Article ID: JAH323 | By: Hank Hanegraaff
In his book Jesus, Interrupted, which boasts the provocative subtitle, Revealing the Hidden Contradictions in the Bible (and Why We Don’t Know about Them), Bart Ehrman, the James A. Gray Distinguished Professor of Religious Studies at the University of North Carolina, Chapel Hill, poses the following as a telling example among an alleged plethora of errors and inconsistencies in the Bible. Says Ehrman, “In the book of Exodus, God tells Moses, ‘I appeared to Abraham, Isaac, and Jacob as God Almighty, but by my name the LORD [=Yahweh] I did not make myself known to them’ (Exodus 6:3). How does this square with what is found earlier, in Genesis, where God does make himself known to Abraham as the LORD: ‘Then he [God] said to him [Abraham], “I am the LORD [=Yahweh] who brought you from Ur of the Chaldeans”’ (Genesis 15:7)?” (emphasis in original).1 Thus, this alleged contradiction involves God’s progressive revelation of all that is imbued in His name, and, as Ehrman is wont to do, he reads the text in shallow and simplistic fashion.
First, what Ehrman considers a problem I would submit is a profound and glorious truth. For implicit in the name “Yahweh” is the profundity that we as mere mortals perceive God progressively in the performance of His promises. Abraham caught but a glimmer of reality when the infinite I AM brought him from Ur of the Chaldeans. For Abraham, God was indeed the Almighty provider and sustainer (the meaning of El Shaddai in Genesis 17:1), though the promises God made to Abraham remained largely unfulfilled. Moses, however, experienced the glorious revelation of Yahweh, the eternal “I AM that I AM” (or “I will be as I will be”)2 in a progressively greater and more intimate way, culminating in the awesome Exodus out of Egypt. Yahweh’s deliverance of His people manifested ever more clearly His enabling power and enduring presence.
Furthermore, as those of Ehrman’s students who have grappled with Jewish law know full well, the words of the Torah are deceptively simple and deeply profound. As such, a wooden literalist is rendered impotent to grasp its profundities. A case in point concerns the Book of Revelation, which draws heavily on the Torah. As the venerable New Testament scholar Richard Bauckham rightly points out, “The Apocalypse of John is a work of immense learning, astonishingly meticulous literary artistry, remarkable creative imagination, radical political critique, and profound theology.”3 Even John’s so-called defective Greek grammar is due to literary artistry, not deficient linguistic acumen. An apt example of a deliberately chosen grammatical construction for which John is often unjustly chided is found in the following greeting to the seven churches in the province of Asia: “Grace and peace to you from him who is, and who was, and who is to come” (Rev. 1:4 NIV, emphasis added). Though technically the words “from him” should be in the genitive rather than the nominative case, John uses this peculiar Greek construction to make a point about the unity and nature of God. As Dr. James Moffatt explains, this is “a quaint and deliberate violation of grammar in order to preserve the immutability and absoluteness of the divine name.”4 Contra Ehrman, a similarly subtle and sublime sophistication is at work in the Torah accounts of the divine name.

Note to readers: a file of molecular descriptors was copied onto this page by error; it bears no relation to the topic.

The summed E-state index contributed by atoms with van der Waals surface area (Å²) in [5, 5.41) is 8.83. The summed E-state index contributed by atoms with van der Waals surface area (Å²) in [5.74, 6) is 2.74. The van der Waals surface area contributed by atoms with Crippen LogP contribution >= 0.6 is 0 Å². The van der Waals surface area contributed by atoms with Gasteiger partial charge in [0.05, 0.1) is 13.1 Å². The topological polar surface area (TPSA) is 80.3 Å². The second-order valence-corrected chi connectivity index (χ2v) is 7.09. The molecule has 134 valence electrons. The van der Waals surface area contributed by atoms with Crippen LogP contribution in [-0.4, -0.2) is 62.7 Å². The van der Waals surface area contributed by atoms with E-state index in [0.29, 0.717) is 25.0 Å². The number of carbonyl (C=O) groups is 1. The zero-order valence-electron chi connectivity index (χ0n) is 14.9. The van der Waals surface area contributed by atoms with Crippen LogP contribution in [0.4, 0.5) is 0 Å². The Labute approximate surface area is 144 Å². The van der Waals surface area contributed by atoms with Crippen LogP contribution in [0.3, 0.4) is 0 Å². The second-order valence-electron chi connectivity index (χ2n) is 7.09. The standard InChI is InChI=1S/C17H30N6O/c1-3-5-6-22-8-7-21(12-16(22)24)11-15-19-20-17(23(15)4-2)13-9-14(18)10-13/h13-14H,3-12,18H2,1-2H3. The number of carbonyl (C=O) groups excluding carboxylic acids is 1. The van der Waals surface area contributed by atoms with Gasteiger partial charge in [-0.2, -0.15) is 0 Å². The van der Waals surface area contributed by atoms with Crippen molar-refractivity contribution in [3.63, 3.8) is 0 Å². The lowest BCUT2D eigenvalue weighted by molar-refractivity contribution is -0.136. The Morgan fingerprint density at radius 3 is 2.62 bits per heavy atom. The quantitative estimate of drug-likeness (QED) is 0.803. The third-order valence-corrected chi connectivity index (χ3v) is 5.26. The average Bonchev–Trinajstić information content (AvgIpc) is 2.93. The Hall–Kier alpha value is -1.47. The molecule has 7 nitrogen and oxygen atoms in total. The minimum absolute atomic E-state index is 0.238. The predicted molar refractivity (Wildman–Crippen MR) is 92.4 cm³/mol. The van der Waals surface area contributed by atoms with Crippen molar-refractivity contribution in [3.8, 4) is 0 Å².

Finally, let me state forthrightly that there is an unsettling lesson to be learned here. If we harden our hearts against divine revelation, the very words of Yahweh will become to us an indecipherable parable. In the words of the Master Teacher, “They may be ever seeing but never perceiving and ever hearing but never understanding; otherwise they might turn and be forgiven!” (Mark 4:12 NIV). God’s revelation is an occasion to receive and be healed, or to reject and be harden ed. No one can remain unaffected.
Hank Hanegraaff is president of the Christian Research Institute and host of the Bible Answer Man broadcast heard daily throughout the United States and Canada. For a list of stations airing the Bible Answer Man, or to listen online, log on to www.equip.org.
1 Bart D. Ehrman, Jesus, Interrupted: Revealing the Hidden Contradictions In the Bible (and Why We Don’t Know About Them) (New York: Harper One, 2009), 10.
2 Exodus 3:14; the divine name, YHWH, is closely connected with the verb hayah, “to be.”
3 Richard Bauckham, The Climax of Prophecy: Studies on the Book of Revelation (Edinburgh, Scotland: T and T Clark, 1993), ix.
4 James Moffatt, The Revelation of St. John The Divine, in W. Robertson Nicoll, ed., The Expositor’s Greek Testament, rev. ed. (Grand Rapids: Wm. B. Eerdmans, 1976), 337.